This means that pupils are able to achieve well. However, some pupils do not attend school often enough. This means that they do not benefit from the full curriculum and do not learn all that they could.

Pupils take part in a variety of activities that help them to gain independence, develop social skills and contribute to their school community. Pupils speak with enthusiasm of the after-school clubs that are available to them. They also enjoy taking responsibility in roles such as sports or mental health well-being leaders.

Leaders have created a friendly and inclusive culture where all are welcome. Pupils understand the school's Catholic values. These help pupils to understand their own emotions and be aware of the needs of others.

However, leaders have not ensured that enough information about other cultures and religions is taught. Pupils do not show an informed awareness of the fundamental British values that influence daily life in this country. This means that pupils are not fully prepared for life in modern Britain.

School leaders work closely with the governing body. Together they have made many changes, but leaders always consider the effect on staff and their workload. Staff share the leaders' vision to provide the best education for their pupils.

Parents appreciate all that staff do. As one parent said, 'We are incredibly lucky to have this great team.'


The arrangements for safeguarding are effective.

Leaders have created a strong culture of safeguarding across the school. They provide regular training for all staff and governors. This means that adults are aware of signs that indicate a pupil may be at risk.

Staff report concerns promptly. Leaders follow up any concerns and work with external agencies to make sure pupils and families get the help they need.

Leaders have planned a curriculum that helps pupils to recognise dangers, both online and face to face.

This gives pupils the information they need to help them stay safe. For instance, pupils know the importance of not sharing passwords or personal information online.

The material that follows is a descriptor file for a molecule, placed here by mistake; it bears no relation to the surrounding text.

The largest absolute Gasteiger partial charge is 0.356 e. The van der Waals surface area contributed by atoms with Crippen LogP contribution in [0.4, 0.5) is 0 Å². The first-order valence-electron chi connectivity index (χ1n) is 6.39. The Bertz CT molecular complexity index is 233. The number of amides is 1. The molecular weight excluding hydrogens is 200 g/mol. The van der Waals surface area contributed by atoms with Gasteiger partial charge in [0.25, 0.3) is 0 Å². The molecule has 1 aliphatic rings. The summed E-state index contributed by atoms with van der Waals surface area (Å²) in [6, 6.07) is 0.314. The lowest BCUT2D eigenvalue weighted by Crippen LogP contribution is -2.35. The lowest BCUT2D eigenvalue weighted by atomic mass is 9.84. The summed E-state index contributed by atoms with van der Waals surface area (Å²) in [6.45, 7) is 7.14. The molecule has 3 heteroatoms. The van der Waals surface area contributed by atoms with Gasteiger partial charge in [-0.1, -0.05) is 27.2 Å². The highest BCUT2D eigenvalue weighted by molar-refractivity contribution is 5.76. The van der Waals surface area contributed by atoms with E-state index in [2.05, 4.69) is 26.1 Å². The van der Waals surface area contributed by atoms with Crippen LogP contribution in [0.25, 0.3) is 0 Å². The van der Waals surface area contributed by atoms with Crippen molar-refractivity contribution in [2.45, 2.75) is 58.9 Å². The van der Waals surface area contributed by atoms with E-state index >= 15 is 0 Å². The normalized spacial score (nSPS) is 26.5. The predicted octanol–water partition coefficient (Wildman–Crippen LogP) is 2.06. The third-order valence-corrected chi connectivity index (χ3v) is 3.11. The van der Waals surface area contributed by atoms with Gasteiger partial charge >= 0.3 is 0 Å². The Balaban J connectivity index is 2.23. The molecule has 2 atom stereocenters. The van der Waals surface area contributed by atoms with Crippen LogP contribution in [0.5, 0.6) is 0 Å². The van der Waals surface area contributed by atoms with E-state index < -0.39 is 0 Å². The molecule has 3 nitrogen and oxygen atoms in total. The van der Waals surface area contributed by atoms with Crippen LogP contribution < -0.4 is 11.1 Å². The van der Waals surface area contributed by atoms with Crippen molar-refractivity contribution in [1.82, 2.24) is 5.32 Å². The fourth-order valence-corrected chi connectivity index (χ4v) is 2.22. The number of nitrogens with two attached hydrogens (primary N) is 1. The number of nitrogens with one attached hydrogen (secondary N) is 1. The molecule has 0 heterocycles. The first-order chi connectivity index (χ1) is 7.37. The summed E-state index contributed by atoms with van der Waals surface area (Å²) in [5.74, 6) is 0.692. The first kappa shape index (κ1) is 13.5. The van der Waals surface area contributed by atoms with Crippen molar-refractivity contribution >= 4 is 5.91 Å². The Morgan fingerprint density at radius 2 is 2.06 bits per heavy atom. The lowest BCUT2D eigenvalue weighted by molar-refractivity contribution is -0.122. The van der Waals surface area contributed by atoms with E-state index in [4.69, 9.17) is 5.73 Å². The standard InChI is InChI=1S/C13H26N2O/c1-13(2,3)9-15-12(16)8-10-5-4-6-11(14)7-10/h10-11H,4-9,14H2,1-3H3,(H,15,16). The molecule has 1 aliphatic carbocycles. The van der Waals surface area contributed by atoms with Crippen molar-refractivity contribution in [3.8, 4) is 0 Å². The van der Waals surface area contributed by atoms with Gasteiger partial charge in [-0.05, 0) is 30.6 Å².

What does the school need to do to improve?

(Information for the school and appropriate authority)

• Leaders have not ensured that all subject leaders have a detailed oversight of how well pupils are learning the intended curriculum.

This means that some leaders, especially those new to their roles, do not have a detailed understanding of what is working well or what needs to improve. Senior leaders should continue to support subject leaders to help them fully develop their leadership skills. They should do this so that all teachers clearly understand what should be taught.

• Leaders have not ensured that pupils learn enough about fundamental British values and the views and beliefs of others in society. This means that pupils are not as well prepared for life in modern Britain as they should be. Leaders should ensure that all pupils have a better understanding of British values and a greater awareness of other cultures and religions.

• Some pupils do not attend school regularly enough. This means that they miss too much learning and do not make the progress that they should. Leaders should continue to work with families to help them understand the importance of regular school attendance.

Also at this postcode
Beechwood Childcare Limited, St. Patricks